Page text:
Slowly push the handle forward and accelerate the vessel while steering and using all precaution.
  17. Image titled Shift Your Boat Step 17
    As you accelerate and push the handle forward the bow bow of most boats will rise up and you will make a large wake. Eventually, as the boat speeds up the bow will drop down and the boat will "plane-off" and ride fast on top of the water. To slow down, slowly pull back on the handle little by little until the boat drops off-plane and returns to in-gear idle. Do not shift into neutral until the boat has slowed way down to the idle speed. Remember to ONLY SHIFT at dead idle speed.


  • Do not grind your gears.
  • Use a positive motion when shifting.
  • Get familiar with your control.
  • Replace any damage or worn parts.
  • Avoid shifting or running in shallow water or where underwater obstructions may reside.
  • Keep your control washed clean of any salt and wax or lube.
  • Do not accelerate too much in reverse gear.
  • Only shift at dead idle speed.
  • Avoid hitting things at all cost.
  • Have the stern drive DOWN before starting your motor.
  • Other items to consider on your remote control is the Safety Lanyard Switch/Chord and the Trim Button(s).
    • The red Safety Lanyard cord should always be attached to the driver while under way. In the event that the drive gets jolted or thrown overboard the chord will activate a switch which will cut off the motor. Use this feature at all times!
  • Have an experienced boater demonstrate its operation and safety points.
  • Your control has several parts. It has a Handle, a Neutral Detent Button (common models), A Shift Locking Mechanism and possibly Trim Control Buttons and a Safety Lanyard Switch & Chord.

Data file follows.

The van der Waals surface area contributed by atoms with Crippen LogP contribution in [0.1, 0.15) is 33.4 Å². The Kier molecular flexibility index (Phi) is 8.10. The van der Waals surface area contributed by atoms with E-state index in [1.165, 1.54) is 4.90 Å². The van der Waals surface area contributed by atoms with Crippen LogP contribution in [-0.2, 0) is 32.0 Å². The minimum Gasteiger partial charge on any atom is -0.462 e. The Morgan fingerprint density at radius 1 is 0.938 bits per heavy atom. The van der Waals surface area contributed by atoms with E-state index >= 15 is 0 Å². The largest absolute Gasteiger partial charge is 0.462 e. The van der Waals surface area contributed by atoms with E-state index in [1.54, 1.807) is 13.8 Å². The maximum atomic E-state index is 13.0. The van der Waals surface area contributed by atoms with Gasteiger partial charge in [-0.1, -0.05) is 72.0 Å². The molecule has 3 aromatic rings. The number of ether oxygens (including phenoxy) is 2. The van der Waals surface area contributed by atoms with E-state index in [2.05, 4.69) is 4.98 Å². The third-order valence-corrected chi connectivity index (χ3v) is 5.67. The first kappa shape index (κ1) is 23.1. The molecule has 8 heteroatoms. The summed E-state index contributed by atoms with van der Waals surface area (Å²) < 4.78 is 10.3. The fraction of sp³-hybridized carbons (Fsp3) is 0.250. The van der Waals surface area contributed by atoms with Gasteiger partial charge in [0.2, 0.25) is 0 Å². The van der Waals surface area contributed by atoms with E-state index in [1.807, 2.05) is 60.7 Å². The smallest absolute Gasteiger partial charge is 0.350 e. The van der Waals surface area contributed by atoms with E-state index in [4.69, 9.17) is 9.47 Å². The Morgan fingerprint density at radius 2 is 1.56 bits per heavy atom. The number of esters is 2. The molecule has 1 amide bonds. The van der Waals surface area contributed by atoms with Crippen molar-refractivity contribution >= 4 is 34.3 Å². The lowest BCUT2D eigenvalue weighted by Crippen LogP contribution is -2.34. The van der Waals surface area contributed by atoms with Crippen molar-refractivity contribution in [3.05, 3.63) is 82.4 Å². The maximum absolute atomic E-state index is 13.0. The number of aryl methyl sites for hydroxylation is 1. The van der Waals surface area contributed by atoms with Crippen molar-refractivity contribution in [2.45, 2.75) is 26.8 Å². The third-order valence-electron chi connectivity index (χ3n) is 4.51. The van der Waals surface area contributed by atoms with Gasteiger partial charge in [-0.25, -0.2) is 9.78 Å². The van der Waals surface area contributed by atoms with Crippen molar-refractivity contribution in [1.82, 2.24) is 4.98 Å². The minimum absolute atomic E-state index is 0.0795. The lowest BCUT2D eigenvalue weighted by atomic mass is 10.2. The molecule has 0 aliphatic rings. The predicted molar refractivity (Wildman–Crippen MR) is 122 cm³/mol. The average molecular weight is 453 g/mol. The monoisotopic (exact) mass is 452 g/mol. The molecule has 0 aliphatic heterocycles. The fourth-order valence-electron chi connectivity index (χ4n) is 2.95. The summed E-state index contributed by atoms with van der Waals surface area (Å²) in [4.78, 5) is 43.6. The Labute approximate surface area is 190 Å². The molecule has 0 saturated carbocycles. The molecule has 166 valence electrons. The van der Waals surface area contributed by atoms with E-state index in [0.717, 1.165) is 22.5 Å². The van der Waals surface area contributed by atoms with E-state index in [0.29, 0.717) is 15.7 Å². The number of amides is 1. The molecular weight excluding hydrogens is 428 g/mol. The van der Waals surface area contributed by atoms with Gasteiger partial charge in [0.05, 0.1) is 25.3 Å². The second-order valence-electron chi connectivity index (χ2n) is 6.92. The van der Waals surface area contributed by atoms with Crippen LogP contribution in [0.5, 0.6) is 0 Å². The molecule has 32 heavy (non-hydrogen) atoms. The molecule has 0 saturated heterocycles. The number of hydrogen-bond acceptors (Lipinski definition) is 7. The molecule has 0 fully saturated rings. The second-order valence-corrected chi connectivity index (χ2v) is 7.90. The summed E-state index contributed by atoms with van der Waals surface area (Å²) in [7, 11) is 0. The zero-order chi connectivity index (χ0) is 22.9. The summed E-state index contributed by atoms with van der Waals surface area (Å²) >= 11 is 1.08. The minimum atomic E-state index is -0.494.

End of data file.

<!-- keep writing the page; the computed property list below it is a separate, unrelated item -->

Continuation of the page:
• Shift cables need adjustment from time to time.
  • Be aware your prop is spinning and that it can be deadly.
  • Do not shift slow or "drag" the handle into or out of gear.
  • If possible, have an experienced boat operator or captain show you the shifting mechanism and process.
  • Most modern day remote controls have trim and trailer buttons. The TRIM button will raise and lower the drive while you are under way. TRIM only allows the stern drive unit to tilt up to a certain safe height to improve the boats performance. The TRAILER button should only be used with the ENGINE OFF. It will tilt up the drive unit all the way for launching and retrieving the vessel at the boat ramp or for towing on the trailer.
  • Read the owners manual (see online at


  • Shift at dead idle speed.
  • Never leave the helm while in gear.
  • Never shift while the boat is "under way" above idle speed or damage can occur to your stern drive.
  • Use your safety lanyard chord.
  • Never start the motor with the stern drive tilted too high. It is usually a good idea to make sure the stern drive unit is in the full DOWN position before starting the vessel.
  • Never start or run the engine with swimmers in the water or on the dive platform.
  • Never shift "through neutral" into the other gear. In other words, let the shifter sit in neutral before proceeding to the other gear. For example, if you are in forward gear, do not yank the handle all the way back into the reverse gear. This can damage your gear unit (stern-drive).
  • Think safety first.
  • Read the Owner's Manual.

Sources and Citations

  • [1]Read more at Sterndrives.Com

Article Info

Categories: Boat Motors and Marine Engines